European Parliament’s report on textile supply chains puts pressure on Commission to act

Textile tweet

On Thursday 27 April, during the Fashion Revolution Week and in remembrance of the deadly 2013 Rana Plaza factory collapse in Bangladesh, a large majority of Members of the European Parliament (MEPs) voted in favour of the resolution on the garment sector, led by MEP Lola Sanchez Caldentey (GUE/NGL).
The Fair Trade movement welcomes this report emphatically. Besides the important call for binding due diligence (that could create a precedence for other sectors), the report calls on the European Commission (EC) to promote transparency, ILO core conventions such as union rights and to follow OECD guidelines in implementing due diligence obligations. It features also recognition of the full supply chain including cotton and the informal sector, while calling for support in different EU tools for fairer trade, for tariff preferences for Fair Trade products, and the unlocking of the power of public procurement.
The Fair Trade Advocacy Office (FTAO), signatory of the Clean Clothes Campaign open letter to the EC urging for more transparency in the textile supply chain, welcomes the adoption of the report by the European Parliament as the first step toward a fair global value chain in the textile industry.

European Consensus on Development: recognition of fair and ethical trade as an important asset

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On 17 May 2017 the European Union adopted the new Consensus on Development. The document is a new common vision for development policy for the EU and its Member States. It provides the framework for a common approach to development policy that will be applied by the EU Institutions and the Member States and will guide their action in their cooperation with all partner countries, responding to the 2030 Agenda on Sustainable Development.
The Fair Trade movement welcomes this new consensus, particularly the recognition that “promoting fair, transparent and ethical trade, including with small producers in developing countries, can make a strong contribution to implementation of the 2030 Agenda”. The Fair Trade movement is looking forward to working with the EU on its commitment that the EU’s “[d]evelopment cooperation will help to reinforce the inclusion and implementation of trade and sustainable development chapters in trade agreements, […] and support for fair and ethical trade”.

Furthermore, together with our partners in the cooperative movement, we welcome the EU’s commitment “to promote private sector initiatives and social enterprises, cooperatives, and women and youth entrepreneurs, to boost the provision of local services as well as inclusive and green business models”, acknowledging the democratic and inclusive nature of cooperatives.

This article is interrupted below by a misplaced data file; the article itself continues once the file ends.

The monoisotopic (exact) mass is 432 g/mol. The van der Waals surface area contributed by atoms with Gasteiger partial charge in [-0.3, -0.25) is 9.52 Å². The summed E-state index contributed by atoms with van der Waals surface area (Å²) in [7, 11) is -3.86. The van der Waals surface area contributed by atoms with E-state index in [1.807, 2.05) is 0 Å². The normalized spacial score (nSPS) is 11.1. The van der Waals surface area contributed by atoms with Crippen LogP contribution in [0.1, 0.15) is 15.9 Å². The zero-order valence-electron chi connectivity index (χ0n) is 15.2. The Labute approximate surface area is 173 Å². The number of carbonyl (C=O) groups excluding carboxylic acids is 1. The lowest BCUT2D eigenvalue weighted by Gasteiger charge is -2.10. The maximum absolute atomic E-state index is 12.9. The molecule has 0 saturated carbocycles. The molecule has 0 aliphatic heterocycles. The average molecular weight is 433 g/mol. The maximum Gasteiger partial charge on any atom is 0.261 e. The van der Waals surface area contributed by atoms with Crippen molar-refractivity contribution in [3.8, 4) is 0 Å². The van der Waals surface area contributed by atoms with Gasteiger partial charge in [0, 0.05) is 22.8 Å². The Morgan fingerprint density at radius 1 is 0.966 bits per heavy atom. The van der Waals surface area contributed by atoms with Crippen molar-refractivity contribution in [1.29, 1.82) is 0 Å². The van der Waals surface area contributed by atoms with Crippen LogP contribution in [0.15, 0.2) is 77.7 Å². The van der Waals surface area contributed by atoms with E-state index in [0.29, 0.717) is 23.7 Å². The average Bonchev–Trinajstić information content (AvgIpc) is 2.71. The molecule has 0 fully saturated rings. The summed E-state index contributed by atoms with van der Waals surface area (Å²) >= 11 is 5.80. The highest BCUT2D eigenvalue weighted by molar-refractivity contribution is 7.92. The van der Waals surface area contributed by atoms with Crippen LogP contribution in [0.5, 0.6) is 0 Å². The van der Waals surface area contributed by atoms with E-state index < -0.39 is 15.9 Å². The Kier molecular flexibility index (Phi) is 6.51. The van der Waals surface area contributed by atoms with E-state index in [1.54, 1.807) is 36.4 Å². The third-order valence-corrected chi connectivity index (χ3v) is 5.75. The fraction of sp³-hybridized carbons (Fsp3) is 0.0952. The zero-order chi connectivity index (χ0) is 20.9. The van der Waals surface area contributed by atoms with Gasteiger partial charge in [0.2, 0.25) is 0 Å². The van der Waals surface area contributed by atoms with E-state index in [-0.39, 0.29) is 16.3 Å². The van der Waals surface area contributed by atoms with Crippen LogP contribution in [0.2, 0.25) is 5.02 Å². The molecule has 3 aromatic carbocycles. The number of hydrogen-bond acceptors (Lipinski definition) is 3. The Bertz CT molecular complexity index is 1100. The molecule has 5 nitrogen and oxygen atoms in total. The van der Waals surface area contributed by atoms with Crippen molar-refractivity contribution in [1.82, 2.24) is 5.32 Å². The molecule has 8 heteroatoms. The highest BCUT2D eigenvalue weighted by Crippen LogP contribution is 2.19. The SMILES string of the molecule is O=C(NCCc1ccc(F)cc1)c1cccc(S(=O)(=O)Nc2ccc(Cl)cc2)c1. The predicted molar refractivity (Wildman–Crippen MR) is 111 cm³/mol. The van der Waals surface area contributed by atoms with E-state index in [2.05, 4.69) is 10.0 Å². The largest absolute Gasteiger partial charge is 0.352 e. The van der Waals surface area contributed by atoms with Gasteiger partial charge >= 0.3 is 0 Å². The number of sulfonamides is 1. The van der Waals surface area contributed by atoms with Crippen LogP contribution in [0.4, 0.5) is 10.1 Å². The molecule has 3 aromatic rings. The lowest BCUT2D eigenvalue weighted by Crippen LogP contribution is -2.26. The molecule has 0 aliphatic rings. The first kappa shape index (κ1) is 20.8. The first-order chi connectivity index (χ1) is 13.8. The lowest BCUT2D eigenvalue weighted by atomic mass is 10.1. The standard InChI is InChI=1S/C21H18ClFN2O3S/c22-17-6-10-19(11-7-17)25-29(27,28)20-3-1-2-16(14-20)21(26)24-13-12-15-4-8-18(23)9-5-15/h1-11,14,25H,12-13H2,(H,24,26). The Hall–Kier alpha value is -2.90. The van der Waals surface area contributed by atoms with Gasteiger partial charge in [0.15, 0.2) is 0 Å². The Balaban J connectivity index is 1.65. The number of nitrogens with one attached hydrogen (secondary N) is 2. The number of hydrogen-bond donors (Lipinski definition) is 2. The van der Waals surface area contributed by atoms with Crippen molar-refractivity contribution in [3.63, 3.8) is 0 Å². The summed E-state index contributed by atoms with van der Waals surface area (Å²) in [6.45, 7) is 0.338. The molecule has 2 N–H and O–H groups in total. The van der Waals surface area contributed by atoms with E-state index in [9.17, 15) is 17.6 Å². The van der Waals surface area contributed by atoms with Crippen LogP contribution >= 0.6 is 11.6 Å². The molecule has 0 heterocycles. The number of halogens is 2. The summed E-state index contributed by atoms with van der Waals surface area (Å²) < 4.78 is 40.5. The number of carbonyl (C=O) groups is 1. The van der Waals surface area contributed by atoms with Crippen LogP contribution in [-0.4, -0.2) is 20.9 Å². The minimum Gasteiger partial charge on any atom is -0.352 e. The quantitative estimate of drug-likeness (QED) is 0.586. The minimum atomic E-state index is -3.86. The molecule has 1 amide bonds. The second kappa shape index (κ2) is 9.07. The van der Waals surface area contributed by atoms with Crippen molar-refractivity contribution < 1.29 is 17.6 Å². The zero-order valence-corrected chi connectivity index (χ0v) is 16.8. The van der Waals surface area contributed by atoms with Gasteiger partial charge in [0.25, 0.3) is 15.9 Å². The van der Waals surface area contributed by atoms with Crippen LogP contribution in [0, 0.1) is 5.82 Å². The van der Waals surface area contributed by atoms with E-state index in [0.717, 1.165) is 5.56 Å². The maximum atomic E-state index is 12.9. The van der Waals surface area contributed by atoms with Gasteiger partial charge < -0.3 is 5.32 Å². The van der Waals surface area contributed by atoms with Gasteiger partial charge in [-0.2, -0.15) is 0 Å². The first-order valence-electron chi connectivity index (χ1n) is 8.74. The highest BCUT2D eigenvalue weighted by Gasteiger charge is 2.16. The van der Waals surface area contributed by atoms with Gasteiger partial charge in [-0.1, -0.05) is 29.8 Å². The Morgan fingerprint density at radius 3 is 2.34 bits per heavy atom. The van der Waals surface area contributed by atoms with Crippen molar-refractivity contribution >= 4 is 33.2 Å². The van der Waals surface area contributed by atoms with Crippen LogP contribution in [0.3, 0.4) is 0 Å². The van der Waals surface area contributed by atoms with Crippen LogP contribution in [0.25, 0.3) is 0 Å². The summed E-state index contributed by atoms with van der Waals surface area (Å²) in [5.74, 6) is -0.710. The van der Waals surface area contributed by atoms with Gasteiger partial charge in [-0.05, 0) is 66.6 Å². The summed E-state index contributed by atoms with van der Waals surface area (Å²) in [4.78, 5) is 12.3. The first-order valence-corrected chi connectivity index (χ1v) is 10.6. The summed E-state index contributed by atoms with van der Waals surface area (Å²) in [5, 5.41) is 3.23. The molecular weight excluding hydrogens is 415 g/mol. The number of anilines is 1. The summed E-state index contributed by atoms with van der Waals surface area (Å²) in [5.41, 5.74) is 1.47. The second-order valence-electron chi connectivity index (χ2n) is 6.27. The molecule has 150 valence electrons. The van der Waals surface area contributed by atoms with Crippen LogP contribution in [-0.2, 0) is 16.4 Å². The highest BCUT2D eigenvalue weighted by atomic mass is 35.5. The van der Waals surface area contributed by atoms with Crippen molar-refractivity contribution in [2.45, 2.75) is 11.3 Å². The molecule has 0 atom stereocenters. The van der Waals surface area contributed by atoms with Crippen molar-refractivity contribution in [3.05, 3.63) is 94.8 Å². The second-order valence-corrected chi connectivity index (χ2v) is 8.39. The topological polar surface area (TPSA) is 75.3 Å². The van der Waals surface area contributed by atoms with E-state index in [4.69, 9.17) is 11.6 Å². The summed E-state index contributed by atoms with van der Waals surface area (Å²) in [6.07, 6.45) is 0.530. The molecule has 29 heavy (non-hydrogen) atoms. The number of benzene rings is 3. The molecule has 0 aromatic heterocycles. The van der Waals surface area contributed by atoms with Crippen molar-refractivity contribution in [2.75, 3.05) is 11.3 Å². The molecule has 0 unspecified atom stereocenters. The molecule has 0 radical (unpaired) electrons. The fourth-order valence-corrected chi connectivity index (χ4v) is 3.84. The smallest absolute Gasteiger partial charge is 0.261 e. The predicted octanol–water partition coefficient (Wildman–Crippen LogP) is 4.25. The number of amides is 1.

Assessing coffee farmer household income

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The social enterprise TruePrice, jointly with Fairtrade International, conducted a study to assess the household income of 450 coffee farmers from Rwanda, Tanzania, Uganda, Kenya, India, Indonesia and Vietnam. Indeed, many farmers continue to struggle to make ends meet and this study enables Fairtrade International to help them towards a decent standard of living. Indeed, some Fairtrade farmers are attaining a living income, while others are even making a loss on coffee production.
The report gives lots of useful insights for Fairtrade International’s living income strategy, and for future collaboration with the coffee industry, as it is one of the most detailed to date.

EU process on Unfair Trading Practices (UTPs) must not forget about non-EU producers

Nathalie Bertrams

On 20 June Agriculture Commissioner Phil Hogan announced an Incept Impact Assessment as the first step of a possible legislative process on Unfair Trading Practices (UTPs). Under the better regulation guidelines this will take 12 weeks and will then be followed by a 12 weeks public consultation, resulting in a possible legislative draft to be expected in the first half of 2018. This announcement follows last year’s report of the European Parliament that called for EU action after years continued delays on this file.

The Fair Trade movement welcomes that the EC is looking at tackling the issue of power in groceries supply chains. To effectively combat UTPs the Fair Trade movement continues its call for fair and credible enforcement from member states that is coordinated at the EU-level. Pivotal for the creation of a level playing field in any new legislation is the inclusion of non-EU producers exporting into the EU under the scope. As proven in many case studies (e.g. for bananas, green beans, mango, cashew, etc.) UTPs in supply chains into the EU negatively impact producers in the Global South and thereby jeopardize the EU’s development efforts and SDG commitments.